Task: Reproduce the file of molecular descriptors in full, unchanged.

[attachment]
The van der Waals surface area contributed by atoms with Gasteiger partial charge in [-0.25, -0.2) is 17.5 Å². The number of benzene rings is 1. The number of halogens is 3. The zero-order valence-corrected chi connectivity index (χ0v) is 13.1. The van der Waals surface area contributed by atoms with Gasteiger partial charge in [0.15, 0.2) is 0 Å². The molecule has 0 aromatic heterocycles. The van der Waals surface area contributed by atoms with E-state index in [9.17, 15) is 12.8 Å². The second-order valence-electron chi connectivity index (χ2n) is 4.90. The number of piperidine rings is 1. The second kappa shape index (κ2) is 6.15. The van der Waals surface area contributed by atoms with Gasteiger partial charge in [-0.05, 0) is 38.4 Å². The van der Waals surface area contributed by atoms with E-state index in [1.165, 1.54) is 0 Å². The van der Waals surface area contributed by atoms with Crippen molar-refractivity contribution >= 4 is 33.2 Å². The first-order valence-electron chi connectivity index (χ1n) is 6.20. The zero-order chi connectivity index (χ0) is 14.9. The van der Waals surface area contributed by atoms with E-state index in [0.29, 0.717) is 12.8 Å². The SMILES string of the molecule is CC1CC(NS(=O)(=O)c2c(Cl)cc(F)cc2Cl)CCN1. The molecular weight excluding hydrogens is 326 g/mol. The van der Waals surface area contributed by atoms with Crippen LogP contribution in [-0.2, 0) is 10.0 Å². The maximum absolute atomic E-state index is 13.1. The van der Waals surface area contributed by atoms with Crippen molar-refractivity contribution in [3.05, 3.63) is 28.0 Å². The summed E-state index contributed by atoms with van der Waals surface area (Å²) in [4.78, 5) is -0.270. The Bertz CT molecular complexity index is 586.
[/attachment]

The van der Waals surface area contributed by atoms with Gasteiger partial charge in [-0.25, -0.2) is 17.5 Å². The number of benzene rings is 1. The number of halogens is 3. The zero-order valence-corrected chi connectivity index (χ0v) is 13.1. The van der Waals surface area contributed by atoms with Gasteiger partial charge in [0.15, 0.2) is 0 Å². The molecule has 0 aromatic heterocycles. The van der Waals surface area contributed by atoms with E-state index in [9.17, 15) is 12.8 Å². The second-order valence-electron chi connectivity index (χ2n) is 4.90. The number of piperidine rings is 1. The second kappa shape index (κ2) is 6.15. The van der Waals surface area contributed by atoms with Gasteiger partial charge in [-0.05, 0) is 38.4 Å². The van der Waals surface area contributed by atoms with E-state index in [1.165, 1.54) is 0 Å². The van der Waals surface area contributed by atoms with Crippen molar-refractivity contribution >= 4 is 33.2 Å². The first-order valence-electron chi connectivity index (χ1n) is 6.20. The zero-order chi connectivity index (χ0) is 14.9. The van der Waals surface area contributed by atoms with E-state index in [0.29, 0.717) is 12.8 Å². The SMILES string of the molecule is CC1CC(NS(=O)(=O)c2c(Cl)cc(F)cc2Cl)CCN1. The molecular weight excluding hydrogens is 326 g/mol. The van der Waals surface area contributed by atoms with Crippen LogP contribution in [-0.2, 0) is 10.0 Å². The maximum absolute atomic E-state index is 13.1. The van der Waals surface area contributed by atoms with Crippen molar-refractivity contribution in [3.05, 3.63) is 28.0 Å². The summed E-state index contributed by atoms with van der Waals surface area (Å²) in [4.78, 5) is -0.270. The Bertz CT molecular complexity index is 586.